“Ah, hello,” I blurted, “Mr. Feldman?” “Call me Marty.” “My name is David Weddle and I’ve always admired your work – “ and on I went in a high and stammering voice, explaining how I’d first seen him on television, that I was a graduate of USC film school, and that I had a script about Keaton that I wanted him to read. “Well, I’m getting ready to shoot another film. I don’t have time to read anything right now. Besides, you know, they already made a movie about Keaton with Donald O’Connor. Did you ever see it?” A probe. I knew it and responded quickly. “Yes, but it was terrible, a complete white-wash, it had almost nothing to do with Keaton’s real life.” “There was another film that Carl Reiner made,” he probed again, “The Comic, starring Dick Van Dyke. It was a fictionalization of Keaton’s life.” “Yes, the last 45 minutes, which focus on him as an old man making television commercials are excellent, but the first two thirds of the movie is pretty weak. My script focuses on Keaton’s years at MGM, when it all started to fall apart.” “That’s an interesting angle,” he said, sounding intrigued now. I spieled off the plot in a breathless rush. He interrupted me here and there with pointed questions. “Is there an Arbuckle character? Do you deal with his relationship with his wife?” After listening to my answers, he finally said, “OK, why don’t you send me a copy. I’ll try to read it in my spare time.” I was doing chin-ups in my apartment a week later when he called. “I’ve always wanted to make a movie about a silent comedian,” he chuckled softly, “and now you’ve gone and done it. There are just a few rough passages that need to be worked on. I wonder if you might stop by the office sometime this week to talk about them.” “Sure! You bet!” That was how it began. Feldman might have thought my script was good but that didn’t mean it couldn’t be improved. He guided me through another five drafts; by the time I finished rewriting it, there was hardly a scene left from my original version. During this period he made In God We Tru$t (1980) and the unpleasant discovery that the success of Beau Geste had won him nothing. To be fair, its faults did not lie entirely with Universal. Feldman’s satire of American’s televangelists suffered from a contrived plot and underdeveloped characters. It opened to poor reviews and weak business, and Universal informed Feldman that they would need the bungalow back. He moved into a little office just off Hollywood Boulevard, and our script sessions continued. He tried to secure financing for our script, The Final Chase, but found no takers. Marty had played dramatic parts in the past, for the BBC. But by now most producers thought of him as a Mel Brooks comedian. They weren’t about to give him several million dollars to make a surreal tragedy about a silent movie star. “You know, David,” Marty said sadly one day, “if I was Dustin Hoffman, I could get this movie made tomorrow.” I knew he had to be disappointed with the turn his career had taken, but we never spoke about it; I didn’t know how to broach such a painful subject. In the interview with Richard Kleiner, Marty named Keaton, Laurel and Hardy and Harry Langdon as his idols, then admitted, “I’ve had to accept the fact that I will never be as good as those people have been. That’s been the hardest pill to swallow – that I’ll never be in the same league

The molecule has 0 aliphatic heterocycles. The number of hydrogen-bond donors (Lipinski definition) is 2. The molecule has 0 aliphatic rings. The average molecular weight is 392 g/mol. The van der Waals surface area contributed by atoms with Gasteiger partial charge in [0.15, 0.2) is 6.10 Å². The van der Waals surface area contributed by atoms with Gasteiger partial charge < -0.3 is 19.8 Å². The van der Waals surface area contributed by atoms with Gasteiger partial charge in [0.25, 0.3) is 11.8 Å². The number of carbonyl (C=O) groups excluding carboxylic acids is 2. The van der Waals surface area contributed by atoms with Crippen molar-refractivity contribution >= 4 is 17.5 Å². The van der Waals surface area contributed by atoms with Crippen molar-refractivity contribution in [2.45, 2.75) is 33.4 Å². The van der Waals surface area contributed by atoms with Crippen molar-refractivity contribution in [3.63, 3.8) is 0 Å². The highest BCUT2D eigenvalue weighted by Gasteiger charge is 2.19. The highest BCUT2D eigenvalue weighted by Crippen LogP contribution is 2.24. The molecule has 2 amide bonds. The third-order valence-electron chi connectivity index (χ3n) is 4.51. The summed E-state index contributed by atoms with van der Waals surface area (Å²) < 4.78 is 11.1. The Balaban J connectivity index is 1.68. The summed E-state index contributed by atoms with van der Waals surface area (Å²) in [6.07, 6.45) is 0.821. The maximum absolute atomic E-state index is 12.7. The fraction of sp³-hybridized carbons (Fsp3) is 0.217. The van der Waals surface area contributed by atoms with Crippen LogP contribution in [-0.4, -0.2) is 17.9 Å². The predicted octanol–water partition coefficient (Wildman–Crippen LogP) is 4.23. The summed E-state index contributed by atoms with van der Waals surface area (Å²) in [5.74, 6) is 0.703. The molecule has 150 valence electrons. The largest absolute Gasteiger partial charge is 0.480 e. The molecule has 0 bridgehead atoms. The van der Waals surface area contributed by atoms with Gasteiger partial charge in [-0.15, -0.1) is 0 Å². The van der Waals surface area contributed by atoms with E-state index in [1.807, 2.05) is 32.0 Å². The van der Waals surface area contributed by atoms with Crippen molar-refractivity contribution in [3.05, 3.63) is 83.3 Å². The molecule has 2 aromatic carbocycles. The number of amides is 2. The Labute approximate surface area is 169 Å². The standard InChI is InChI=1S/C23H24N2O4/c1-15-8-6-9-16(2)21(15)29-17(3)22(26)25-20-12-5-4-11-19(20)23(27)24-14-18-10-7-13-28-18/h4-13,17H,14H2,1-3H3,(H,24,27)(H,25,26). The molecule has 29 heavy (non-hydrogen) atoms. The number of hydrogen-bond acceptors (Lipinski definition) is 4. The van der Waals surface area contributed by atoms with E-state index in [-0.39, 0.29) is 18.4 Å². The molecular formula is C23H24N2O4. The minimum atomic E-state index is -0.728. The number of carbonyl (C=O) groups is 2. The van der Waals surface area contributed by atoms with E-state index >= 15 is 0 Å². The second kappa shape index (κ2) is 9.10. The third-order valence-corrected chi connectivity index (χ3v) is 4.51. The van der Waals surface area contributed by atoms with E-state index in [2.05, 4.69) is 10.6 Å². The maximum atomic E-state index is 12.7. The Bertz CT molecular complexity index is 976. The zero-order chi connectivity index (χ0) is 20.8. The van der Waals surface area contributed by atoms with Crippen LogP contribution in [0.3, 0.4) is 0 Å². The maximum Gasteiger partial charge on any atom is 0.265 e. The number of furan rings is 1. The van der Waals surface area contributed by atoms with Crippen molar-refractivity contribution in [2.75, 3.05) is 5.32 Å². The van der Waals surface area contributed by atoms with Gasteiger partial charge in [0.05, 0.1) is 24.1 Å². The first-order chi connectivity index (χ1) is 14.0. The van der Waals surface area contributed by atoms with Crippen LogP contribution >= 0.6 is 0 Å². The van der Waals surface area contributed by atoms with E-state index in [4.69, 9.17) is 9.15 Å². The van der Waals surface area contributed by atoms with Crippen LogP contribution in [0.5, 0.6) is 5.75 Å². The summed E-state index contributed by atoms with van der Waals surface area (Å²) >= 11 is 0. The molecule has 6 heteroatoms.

as those I admire…You say, ‘Well, all I have is me, and I have to do the best I can with that.’” He knew his television work had some value, however. For in an interview shortly afterwards on Los Angeles radio, he was asked what he would most like to be remembered for. “The Loneliness of a Long Distance Golfer,” he replied. “If I’m remembered for anything, I hope it’s for that.” In September of 1982 Marty left for Mexico and a supporting role in Yellowbeard, co-scripted by Graham Chapman. In December, just before Yellowbeard finished principal photography, he was struck down by a massive heart attack. My sister called me with the news, she’d heard it on the radio. Lauretta buried him in Forest Lawn, just a stone’s throw away from the graves of Buster Keaton and Stan Laurel. I couldn’t face the funeral, but I went a day later and stood over the heap of flowers, sobbing. Crying for myself as much as him.